Global health groups weigh in on H7N9 threat

May 20, 2013 (CIDRAP News) – China's H7N9 influenza outbreak was one of the high-profile disease topics in the opening address today for the annual World Health Assembly (WHA), as two global health groups issued new assessments of the risk to humans and the poultry trade.

No new human H7N9 cases have been reported in the last several days, keeping the number of infections at 130 on the Chinese mainland, with the death toll staying at 36, Xinhua, China's state news agency, reported today. Citing Chinese health officials, the report said 72 people who were hospitalized with their infections have been discharged.

World Health Organization (WHO) Director-General Margaret Chan, MD, told the group meeting in Geneva today that when the WHA convened a decade ago, the world was grappling with the SARS epidemic, an event that focused attention on the need to share vital information with the international health community and led to important revisions of the International Health Regulations.

The WHA, held each year in Geneva, is the decision-making arm of the WHO. About 3,000 participants are on hand to decide on issues such as disease prevention, monitoring of health improvement markers, polio eradication, and the WHO's budget.

Chan said the world is now juggling two new disease threats, H7N9 and the novel coronavirus, or Middle East respiratory syndrome coronavirus (MERS-CoV). She praised China's quick response and its transparency in sharing clinical investigation and virus information with the global health community. "I thank China for collecting and communicating such a wealth of information, and for collaborating so closely with WHO," she said.

Chan made no comment about how Saudi Arabia and other Middle Eastern countries have handled and communicated about the MERS-CoV outbreak. The countries don't appear to be reporting the cases promptly and have shared little clinical information about infected patients.

"I cannot overemphasize the importance of immediate and fully transparent reporting to WHO, and of strict adherence to your obligations set out in the International Health Regulations," Chan told the group. "As was the case 10 years ago, the current situation demands collaboration and cooperation from the entire world. A threat in one region can quickly become a threat to all."

On May 18 the WHO posted the full report on a joint mission undertaken by the WHO, a group of international influenza experts, and Chinese officials to investigate H7N9 illnesses in China. Officials from China's health ministry hosted the group's visit from Apr 18 through 24, and participants shared their initial assessment in Beijing on the final day of the trip.

The 51-page report detailed epidemiologic findings along with clinical features, virus characteristics, effects on animal health, and China's response strategies.

Exposure to live poultry appears to play a key role in human infections, and though the virus hasn't been detected on poultry farms so far, it's likely that they are the source of the virus, which is probably being amplified within live poultry markets, leading to human infections, the group wrote.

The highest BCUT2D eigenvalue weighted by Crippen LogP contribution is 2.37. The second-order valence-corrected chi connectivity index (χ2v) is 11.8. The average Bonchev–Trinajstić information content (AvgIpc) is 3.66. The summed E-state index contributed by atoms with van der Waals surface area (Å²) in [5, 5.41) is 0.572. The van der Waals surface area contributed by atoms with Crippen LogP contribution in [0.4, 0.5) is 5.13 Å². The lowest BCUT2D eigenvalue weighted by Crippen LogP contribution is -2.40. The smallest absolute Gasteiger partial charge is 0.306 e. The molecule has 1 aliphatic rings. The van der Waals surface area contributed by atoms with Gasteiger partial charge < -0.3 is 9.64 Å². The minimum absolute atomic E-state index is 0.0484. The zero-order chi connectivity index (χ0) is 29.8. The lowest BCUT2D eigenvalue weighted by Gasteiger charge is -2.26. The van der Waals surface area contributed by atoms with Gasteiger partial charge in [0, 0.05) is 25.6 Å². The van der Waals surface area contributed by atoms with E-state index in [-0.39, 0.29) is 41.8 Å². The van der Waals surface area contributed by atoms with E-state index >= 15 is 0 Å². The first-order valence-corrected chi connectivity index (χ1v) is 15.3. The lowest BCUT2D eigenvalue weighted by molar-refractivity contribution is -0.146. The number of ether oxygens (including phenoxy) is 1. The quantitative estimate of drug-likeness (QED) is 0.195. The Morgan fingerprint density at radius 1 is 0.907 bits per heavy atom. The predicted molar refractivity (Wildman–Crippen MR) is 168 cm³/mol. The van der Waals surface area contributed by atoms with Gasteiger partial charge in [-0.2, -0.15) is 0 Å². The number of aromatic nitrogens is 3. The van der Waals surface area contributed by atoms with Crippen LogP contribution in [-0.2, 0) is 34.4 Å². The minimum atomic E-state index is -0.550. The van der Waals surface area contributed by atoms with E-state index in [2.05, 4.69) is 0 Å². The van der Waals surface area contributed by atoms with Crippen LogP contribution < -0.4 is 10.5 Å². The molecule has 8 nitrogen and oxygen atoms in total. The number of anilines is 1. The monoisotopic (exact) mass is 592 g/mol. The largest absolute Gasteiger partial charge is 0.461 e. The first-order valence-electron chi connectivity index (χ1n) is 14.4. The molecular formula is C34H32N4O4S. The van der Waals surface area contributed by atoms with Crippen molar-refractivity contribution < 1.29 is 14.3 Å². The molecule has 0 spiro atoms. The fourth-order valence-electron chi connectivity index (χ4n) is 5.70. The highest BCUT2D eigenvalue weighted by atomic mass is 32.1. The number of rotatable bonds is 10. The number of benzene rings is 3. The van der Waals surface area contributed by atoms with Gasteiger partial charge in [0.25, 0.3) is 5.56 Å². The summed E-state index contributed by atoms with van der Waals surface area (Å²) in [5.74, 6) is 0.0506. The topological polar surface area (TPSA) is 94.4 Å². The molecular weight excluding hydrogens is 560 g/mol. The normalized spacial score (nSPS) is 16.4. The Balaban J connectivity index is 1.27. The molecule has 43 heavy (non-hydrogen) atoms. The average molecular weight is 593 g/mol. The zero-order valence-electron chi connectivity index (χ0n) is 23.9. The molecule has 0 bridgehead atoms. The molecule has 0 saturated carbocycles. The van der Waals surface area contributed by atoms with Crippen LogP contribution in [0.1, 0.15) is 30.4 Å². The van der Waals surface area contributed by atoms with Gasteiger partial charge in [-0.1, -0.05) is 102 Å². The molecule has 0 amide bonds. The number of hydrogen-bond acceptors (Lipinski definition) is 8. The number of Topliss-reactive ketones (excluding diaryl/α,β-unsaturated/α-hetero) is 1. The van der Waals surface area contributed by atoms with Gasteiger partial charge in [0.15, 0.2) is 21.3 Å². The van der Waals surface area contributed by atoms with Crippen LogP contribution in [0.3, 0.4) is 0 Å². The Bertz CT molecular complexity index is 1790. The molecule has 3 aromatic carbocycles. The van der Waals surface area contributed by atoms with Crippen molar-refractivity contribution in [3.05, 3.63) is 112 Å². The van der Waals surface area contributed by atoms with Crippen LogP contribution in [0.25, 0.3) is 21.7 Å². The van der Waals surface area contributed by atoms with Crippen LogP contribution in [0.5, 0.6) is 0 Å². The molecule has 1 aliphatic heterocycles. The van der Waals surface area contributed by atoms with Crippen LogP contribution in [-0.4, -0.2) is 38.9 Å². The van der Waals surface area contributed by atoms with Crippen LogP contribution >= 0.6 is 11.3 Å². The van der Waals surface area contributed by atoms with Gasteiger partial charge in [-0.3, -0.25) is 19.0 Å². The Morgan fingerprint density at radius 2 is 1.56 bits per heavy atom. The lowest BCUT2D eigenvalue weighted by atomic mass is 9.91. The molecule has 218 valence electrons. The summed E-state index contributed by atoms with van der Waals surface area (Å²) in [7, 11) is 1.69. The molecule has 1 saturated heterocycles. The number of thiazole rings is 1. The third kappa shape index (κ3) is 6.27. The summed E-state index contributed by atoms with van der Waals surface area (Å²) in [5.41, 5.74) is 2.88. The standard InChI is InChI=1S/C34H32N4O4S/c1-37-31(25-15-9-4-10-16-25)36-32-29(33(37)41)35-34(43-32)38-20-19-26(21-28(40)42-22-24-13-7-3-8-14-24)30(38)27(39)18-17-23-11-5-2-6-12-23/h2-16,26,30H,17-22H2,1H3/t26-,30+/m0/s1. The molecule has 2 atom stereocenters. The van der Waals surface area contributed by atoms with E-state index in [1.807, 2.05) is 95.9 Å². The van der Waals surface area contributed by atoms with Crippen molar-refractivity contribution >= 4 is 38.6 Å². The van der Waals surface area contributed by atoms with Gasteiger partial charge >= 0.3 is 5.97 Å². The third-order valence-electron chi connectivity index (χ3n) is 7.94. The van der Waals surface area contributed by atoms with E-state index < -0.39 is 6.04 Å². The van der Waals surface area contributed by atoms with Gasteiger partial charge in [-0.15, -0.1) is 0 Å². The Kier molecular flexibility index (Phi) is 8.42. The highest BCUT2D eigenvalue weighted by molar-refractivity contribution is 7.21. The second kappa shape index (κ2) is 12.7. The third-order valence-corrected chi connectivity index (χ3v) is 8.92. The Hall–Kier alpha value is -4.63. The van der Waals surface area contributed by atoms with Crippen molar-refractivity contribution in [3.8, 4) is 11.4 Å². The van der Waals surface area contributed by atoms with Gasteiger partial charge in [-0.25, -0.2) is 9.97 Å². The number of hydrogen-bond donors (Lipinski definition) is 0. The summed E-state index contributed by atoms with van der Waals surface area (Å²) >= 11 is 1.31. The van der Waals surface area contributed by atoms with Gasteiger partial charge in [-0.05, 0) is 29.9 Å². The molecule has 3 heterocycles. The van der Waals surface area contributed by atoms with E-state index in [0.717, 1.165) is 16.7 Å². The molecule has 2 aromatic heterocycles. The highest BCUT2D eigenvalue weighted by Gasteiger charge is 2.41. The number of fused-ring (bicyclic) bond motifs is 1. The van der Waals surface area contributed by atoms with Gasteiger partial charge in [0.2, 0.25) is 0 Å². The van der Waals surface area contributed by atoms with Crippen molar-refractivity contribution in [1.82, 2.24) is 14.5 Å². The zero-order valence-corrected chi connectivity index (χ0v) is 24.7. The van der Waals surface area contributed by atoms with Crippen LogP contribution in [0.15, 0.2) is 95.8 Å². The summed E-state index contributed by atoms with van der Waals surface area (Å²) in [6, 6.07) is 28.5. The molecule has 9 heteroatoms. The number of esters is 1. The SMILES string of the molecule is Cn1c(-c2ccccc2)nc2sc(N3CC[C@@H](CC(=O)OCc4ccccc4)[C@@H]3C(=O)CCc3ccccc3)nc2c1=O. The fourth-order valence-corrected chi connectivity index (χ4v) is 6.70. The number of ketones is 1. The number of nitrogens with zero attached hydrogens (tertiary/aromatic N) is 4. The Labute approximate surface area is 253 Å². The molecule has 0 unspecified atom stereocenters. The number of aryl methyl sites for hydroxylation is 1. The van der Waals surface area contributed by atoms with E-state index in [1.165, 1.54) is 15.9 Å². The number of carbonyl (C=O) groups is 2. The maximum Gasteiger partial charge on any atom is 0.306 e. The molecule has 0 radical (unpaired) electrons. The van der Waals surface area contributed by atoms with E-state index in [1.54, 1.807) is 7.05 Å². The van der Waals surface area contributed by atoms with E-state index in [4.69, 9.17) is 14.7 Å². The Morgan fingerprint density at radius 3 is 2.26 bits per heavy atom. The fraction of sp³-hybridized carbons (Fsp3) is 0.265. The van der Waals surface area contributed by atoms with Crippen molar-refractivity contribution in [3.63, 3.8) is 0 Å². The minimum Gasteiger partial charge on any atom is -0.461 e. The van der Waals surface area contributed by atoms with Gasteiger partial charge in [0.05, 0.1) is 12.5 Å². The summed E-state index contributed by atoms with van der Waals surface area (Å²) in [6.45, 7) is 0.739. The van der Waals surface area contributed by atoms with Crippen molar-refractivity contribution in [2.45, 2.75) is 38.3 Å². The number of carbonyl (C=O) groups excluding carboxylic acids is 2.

Though the experts said evidence isn't strong enough to prove human-to-human transmission, they concluded that the H7N9 risk to human health is unusually serious, because it can cause severe disease in some people, spread undetected in poultry, has caused more infections in a shorter time than any other known avian influenza virus, and has genetic changes that allow the virus to infect humans more easily than other avian influenza viruses.

Meanwhile, the United Nations Food and Agriculture Organization (FAO) on May 16 released a risk assessment that addresses H7N9 threats in farm and poultry market settings. It said some of the steps it recommends for protecting humans against H7N9 have been useful for reducing the spread of H5N1 avian flu.

The presence of the H7N9 virus in multiple bird markets makes it likely that the virus is circulating on farms or trading yards and live bird markets, according to the 10-page FAO report.

Temporary market closure is an immediate, short-term step that can curb the spread of the virus to poultry and humans and allow the facilities to be cleaned, but the FAO said the measure doesn't necessarily stop trade, which can continue at unregulated sites where the disease is difficult to control and monitor, the FAO said.

Permanent live-market closures could be part of a long-term strategy, but would require coordination among many stakeholders and a regulatory framework, the experts wrote, noting that that action might not halt all live-bird trade.

The report covered several other steps to help reduce the spread of the virus, including, for example, segregating waterfowl from other poultry in market settings and processing poultry in batches to avoid mixing birds from different sources.

Stamping out poultry appears to be the control method of choice when flocks are known to be shedding the virus, especially when a suitable vaccine isn't available, the report said. However, adequate compensation for poultry owners is needed to prevent livelihood disruptions and to limit the marketing of birds through informal channels.

In other developments, China's agriculture ministry said today that the H7N9 virus has been detected at another live poultry market in Guangdong province, according to a separate report from Xinhua. The positive sample was from a chicken, and the result suggests that the virus is similar to one detected in a pigeon in early April. So far no human infections have been reported in Guangdong province.

See also:

May 20 Xinhua report on status of human cases

May 20 Margaret Chan speech

May 18 China-WHO joint mission report

May 16 FAO H7N9 risk mitigation report

May 20 Xinhua story on H7N9 poultry sample

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